God’s Cure For Loneliness

According to blogger Leah Hickman “America has a loneliness problem.”

In an article in ChristianHeadlines.com Hickman reports that “the health insurer Cigna recently conducted a survey on loneliness in the United States. In the final report, about half of the 20,000 respondents said that they struggle with loneliness—specifically, “sometimes or always” feeling alone or left out. The study also found that two out of every five respondents felt isolation, a lack of companionship, or a lack of meaning in their relationships.”

“According to an NPR article on the survey, these results echo past reports on loneliness in America. Other reports have found that “20 to 43 percent of Americans report feeling lonely or socially isolated.’”

Multiple reports show that loneliness can be traced to those dealing with various health problem who feel alone. Elderly people also suffer from loneliness, especially when they’re isolated from family members.

Interestingly the one group most prone to loneliness is the so-called Generation Z, those born between the mid-1900’s and early 2000’s. Apparently social connections on facebook is not a substitute for real relationships. In fact, research has demonstrated “people who spend less time looking at screens and more time having face-to-face social interactions are less likely to be depressive or suicidal.”

The group with the lowest loneliness score? Those over the age of 72.

The Bible teaches that God created us for community. He meant for life to be experienced together. In the very beginning, He said, “it is not good for man to be alone” (Gen. 2:18) Thus, he made the man a woman and ordained marriage and the ordered the arrangement of the home. When husbands and wives truly love one another and children are born into this union and cared for as the Bible teaches, the problem of loneliness is greatly diminished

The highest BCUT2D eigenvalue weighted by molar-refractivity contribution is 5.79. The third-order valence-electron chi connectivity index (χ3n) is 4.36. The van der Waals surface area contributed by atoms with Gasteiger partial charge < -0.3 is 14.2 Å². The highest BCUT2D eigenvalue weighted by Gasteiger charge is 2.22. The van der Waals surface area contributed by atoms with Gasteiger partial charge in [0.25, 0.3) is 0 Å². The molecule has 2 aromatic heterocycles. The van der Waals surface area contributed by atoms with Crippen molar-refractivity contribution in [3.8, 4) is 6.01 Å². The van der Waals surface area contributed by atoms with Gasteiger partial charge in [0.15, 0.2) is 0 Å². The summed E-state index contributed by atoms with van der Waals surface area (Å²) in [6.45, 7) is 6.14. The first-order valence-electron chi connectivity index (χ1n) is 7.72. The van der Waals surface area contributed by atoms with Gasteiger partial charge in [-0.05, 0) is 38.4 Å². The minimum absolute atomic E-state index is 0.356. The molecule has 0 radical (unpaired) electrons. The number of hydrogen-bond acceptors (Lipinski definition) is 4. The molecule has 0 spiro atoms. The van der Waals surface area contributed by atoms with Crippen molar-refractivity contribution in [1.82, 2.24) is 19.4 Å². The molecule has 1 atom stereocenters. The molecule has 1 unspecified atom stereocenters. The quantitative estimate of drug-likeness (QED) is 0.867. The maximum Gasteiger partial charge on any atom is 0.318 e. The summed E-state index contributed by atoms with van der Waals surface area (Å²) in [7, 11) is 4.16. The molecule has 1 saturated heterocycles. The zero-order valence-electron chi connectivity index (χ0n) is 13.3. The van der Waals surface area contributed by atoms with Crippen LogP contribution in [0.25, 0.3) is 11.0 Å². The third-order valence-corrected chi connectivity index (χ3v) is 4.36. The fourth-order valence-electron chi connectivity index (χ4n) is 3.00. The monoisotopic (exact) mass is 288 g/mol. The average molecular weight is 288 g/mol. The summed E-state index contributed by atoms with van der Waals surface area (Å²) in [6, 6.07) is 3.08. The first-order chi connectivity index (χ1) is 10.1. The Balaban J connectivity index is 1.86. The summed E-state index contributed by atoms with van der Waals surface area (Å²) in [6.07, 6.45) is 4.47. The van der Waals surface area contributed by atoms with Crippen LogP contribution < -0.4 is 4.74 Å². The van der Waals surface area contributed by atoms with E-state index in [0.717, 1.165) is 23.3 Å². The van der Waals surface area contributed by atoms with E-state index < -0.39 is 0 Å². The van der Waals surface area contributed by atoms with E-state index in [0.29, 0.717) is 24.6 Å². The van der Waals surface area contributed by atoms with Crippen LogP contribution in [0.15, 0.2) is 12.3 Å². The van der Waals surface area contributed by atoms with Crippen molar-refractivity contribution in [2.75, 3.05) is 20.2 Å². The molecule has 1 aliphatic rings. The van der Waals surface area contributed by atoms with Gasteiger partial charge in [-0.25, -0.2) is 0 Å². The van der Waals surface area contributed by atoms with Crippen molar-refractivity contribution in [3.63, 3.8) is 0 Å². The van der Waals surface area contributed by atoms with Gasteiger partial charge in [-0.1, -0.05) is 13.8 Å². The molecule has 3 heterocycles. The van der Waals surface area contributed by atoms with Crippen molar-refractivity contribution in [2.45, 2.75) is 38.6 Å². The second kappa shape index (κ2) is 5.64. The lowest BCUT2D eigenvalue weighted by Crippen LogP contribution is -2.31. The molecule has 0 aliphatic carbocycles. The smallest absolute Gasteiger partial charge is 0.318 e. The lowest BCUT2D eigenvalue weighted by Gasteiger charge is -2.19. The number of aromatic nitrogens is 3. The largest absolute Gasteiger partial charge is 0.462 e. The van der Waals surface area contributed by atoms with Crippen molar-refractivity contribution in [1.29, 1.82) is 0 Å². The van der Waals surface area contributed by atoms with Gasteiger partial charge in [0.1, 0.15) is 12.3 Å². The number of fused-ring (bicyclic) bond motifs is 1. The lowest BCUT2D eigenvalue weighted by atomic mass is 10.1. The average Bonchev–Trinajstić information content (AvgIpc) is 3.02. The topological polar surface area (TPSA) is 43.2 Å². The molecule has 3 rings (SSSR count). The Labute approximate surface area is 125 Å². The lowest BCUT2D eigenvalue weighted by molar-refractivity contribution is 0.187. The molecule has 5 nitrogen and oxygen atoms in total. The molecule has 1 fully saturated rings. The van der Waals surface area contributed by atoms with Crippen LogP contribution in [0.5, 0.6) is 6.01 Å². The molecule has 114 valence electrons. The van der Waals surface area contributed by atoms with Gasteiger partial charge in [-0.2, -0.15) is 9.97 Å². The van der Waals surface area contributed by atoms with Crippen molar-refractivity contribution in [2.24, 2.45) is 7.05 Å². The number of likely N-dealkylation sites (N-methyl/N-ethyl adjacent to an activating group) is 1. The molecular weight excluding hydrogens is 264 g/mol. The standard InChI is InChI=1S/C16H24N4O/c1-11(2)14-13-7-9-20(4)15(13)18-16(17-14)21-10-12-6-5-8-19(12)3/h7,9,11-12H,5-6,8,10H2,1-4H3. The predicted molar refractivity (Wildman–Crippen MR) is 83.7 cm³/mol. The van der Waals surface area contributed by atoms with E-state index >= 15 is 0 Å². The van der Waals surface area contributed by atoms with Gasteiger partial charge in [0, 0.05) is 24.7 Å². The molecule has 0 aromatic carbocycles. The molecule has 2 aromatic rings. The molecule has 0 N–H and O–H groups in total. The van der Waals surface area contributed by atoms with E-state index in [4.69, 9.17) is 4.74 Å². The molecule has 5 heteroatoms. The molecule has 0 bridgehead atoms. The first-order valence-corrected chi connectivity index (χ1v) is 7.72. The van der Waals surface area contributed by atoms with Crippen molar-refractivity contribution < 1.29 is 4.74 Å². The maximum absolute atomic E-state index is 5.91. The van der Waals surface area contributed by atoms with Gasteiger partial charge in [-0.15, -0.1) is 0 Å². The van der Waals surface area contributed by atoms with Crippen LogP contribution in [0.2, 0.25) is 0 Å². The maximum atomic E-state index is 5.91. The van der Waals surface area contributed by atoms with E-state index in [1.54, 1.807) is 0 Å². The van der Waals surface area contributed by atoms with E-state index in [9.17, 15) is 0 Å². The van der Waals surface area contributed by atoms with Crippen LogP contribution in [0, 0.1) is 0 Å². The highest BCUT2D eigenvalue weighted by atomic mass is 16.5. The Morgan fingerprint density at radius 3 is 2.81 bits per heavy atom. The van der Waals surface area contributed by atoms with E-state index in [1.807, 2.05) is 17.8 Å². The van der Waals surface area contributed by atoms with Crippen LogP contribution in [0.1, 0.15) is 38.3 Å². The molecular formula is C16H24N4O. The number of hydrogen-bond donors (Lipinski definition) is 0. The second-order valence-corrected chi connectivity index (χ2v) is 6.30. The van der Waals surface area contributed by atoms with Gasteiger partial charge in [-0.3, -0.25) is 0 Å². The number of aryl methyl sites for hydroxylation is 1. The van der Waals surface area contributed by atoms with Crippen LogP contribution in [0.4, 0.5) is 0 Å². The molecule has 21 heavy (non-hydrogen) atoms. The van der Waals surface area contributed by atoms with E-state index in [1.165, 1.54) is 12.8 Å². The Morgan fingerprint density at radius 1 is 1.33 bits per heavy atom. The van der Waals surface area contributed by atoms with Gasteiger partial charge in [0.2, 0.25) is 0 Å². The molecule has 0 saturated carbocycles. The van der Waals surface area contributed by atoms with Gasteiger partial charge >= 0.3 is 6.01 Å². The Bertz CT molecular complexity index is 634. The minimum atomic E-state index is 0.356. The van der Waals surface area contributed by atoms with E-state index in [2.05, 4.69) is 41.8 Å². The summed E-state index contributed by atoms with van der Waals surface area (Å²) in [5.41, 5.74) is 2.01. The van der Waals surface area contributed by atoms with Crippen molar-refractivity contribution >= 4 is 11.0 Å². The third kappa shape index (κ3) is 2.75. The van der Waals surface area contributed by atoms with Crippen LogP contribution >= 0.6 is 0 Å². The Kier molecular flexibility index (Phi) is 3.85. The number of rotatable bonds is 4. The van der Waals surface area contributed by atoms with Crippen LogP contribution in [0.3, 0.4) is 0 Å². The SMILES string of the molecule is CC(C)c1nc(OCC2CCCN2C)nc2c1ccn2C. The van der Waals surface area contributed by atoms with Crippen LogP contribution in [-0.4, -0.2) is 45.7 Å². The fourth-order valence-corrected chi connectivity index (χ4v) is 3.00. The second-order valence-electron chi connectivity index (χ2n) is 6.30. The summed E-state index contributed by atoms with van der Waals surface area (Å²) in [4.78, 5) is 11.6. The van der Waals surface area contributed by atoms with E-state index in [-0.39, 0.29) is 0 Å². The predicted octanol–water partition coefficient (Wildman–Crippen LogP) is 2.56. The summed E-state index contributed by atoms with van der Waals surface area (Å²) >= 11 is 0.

God also formed a spiritual family for us to belong to. The Bible calls it the church. The various “one another” commands in the Bible speak to the importance of being an integral part of a church family. We are called to “belong to one another.” “Care for one another.” Comfort one another.” “Encourage one another.” And “love one another.” When the community of Believers function as God directed no one should ever be alone.

Furthermore, Christians have a responsibility to “to do good to all people” (Gal. 6:10), love our neighbors (Matt 22:37-40), and seize opportunities to be a “Good Samaritan” to those who are hurting and helpless (Lk. 10:25-37). Christians can help alleviate the feeling of loneliness when we are serving the needs of others.

It seems that a good deal of the loneliness problem is a failure to follow God’s plan.  Dealing with and solving the problem of loneliness is a dual duty. In the first place, each individual has a responsibility to belong. When we isolate ourselves from our families, are not connected to a church family, and become a social recluse, we are going to be lonely. Each person must seek to give. To share. And to be a part of the community.

The English poet John Oxenham expressed it this way:

“Art thou lonely, O my brother?
Share thy little with another!
Stretch a hand to one unfriended,
And the loneliness is ended.”

Secondly, those who are connected and emotionally healthy bear a responsibility to those who are hurting, lonely and isolated. Some people through the circumstances of life find themselves alone through no fault of their own. Those suffering the death of  a loved one. The divorced. Single people. The aged in a nursing home. People who’ve been transferred by their employer to a new location.

God calls us to minister to those who are weak. Suffering. Sick. Aged. Alone. And hurting. (Rom. 14:1; Jas. 1:27: 1Cor. 12:26; 1 Thess. 5:14). Reach out through a visit. A phone call. A card. A text message. Help them feel connected.

Finally, when we feel isolated and lonely, let us, like King David, turn to the Lord for comfort, consolation, and strength (Ps 25:16-21). When we have the Lord in our lives, we are never truly alone..

–Ken Weliever, The Preacherman

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